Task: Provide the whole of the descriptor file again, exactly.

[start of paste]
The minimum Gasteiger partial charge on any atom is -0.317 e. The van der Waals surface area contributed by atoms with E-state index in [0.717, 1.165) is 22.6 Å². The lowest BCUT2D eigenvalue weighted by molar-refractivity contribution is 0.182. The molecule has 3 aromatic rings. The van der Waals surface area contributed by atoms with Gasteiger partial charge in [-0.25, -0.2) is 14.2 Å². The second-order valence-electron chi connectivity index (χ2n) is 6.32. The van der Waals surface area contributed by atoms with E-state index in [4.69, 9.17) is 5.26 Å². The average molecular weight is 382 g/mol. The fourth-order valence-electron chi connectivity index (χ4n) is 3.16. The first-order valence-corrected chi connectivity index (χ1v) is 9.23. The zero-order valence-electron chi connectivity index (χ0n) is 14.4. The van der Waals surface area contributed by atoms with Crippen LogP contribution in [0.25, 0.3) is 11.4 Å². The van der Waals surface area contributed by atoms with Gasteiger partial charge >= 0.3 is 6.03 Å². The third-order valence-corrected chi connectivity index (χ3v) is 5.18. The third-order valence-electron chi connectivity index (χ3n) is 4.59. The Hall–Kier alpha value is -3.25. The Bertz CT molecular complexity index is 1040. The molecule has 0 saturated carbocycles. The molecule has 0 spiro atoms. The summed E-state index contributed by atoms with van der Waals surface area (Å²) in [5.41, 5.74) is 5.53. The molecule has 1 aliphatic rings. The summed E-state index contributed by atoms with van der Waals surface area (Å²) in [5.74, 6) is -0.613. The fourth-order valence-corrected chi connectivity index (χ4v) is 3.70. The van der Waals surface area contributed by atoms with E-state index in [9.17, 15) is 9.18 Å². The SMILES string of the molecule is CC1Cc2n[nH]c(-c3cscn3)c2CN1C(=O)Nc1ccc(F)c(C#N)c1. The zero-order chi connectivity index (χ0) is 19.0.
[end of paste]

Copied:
The minimum Gasteiger partial charge on any atom is -0.317 e. The van der Waals surface area contributed by atoms with E-state index in [0.717, 1.165) is 22.6 Å². The lowest BCUT2D eigenvalue weighted by molar-refractivity contribution is 0.182. The molecule has 3 aromatic rings. The van der Waals surface area contributed by atoms with Gasteiger partial charge in [-0.25, -0.2) is 14.2 Å². The second-order valence-electron chi connectivity index (χ2n) is 6.32. The van der Waals surface area contributed by atoms with E-state index in [4.69, 9.17) is 5.26 Å². The average molecular weight is 382 g/mol. The fourth-order valence-electron chi connectivity index (χ4n) is 3.16. The first-order valence-corrected chi connectivity index (χ1v) is 9.23. The zero-order valence-electron chi connectivity index (χ0n) is 14.4. The van der Waals surface area contributed by atoms with Crippen LogP contribution in [0.25, 0.3) is 11.4 Å². The van der Waals surface area contributed by atoms with Gasteiger partial charge >= 0.3 is 6.03 Å². The third-order valence-corrected chi connectivity index (χ3v) is 5.18. The third-order valence-electron chi connectivity index (χ3n) is 4.59. The Hall–Kier alpha value is -3.25. The Bertz CT molecular complexity index is 1040. The molecule has 0 saturated carbocycles. The molecule has 0 spiro atoms. The summed E-state index contributed by atoms with van der Waals surface area (Å²) in [5.41, 5.74) is 5.53. The molecule has 1 aliphatic rings. The summed E-state index contributed by atoms with van der Waals surface area (Å²) in [5.74, 6) is -0.613. The fourth-order valence-corrected chi connectivity index (χ4v) is 3.70. The van der Waals surface area contributed by atoms with E-state index in [9.17, 15) is 9.18 Å². The SMILES string of the molecule is CC1Cc2n[nH]c(-c3cscn3)c2CN1C(=O)Nc1ccc(F)c(C#N)c1. The zero-order chi connectivity index (χ0) is 19.0.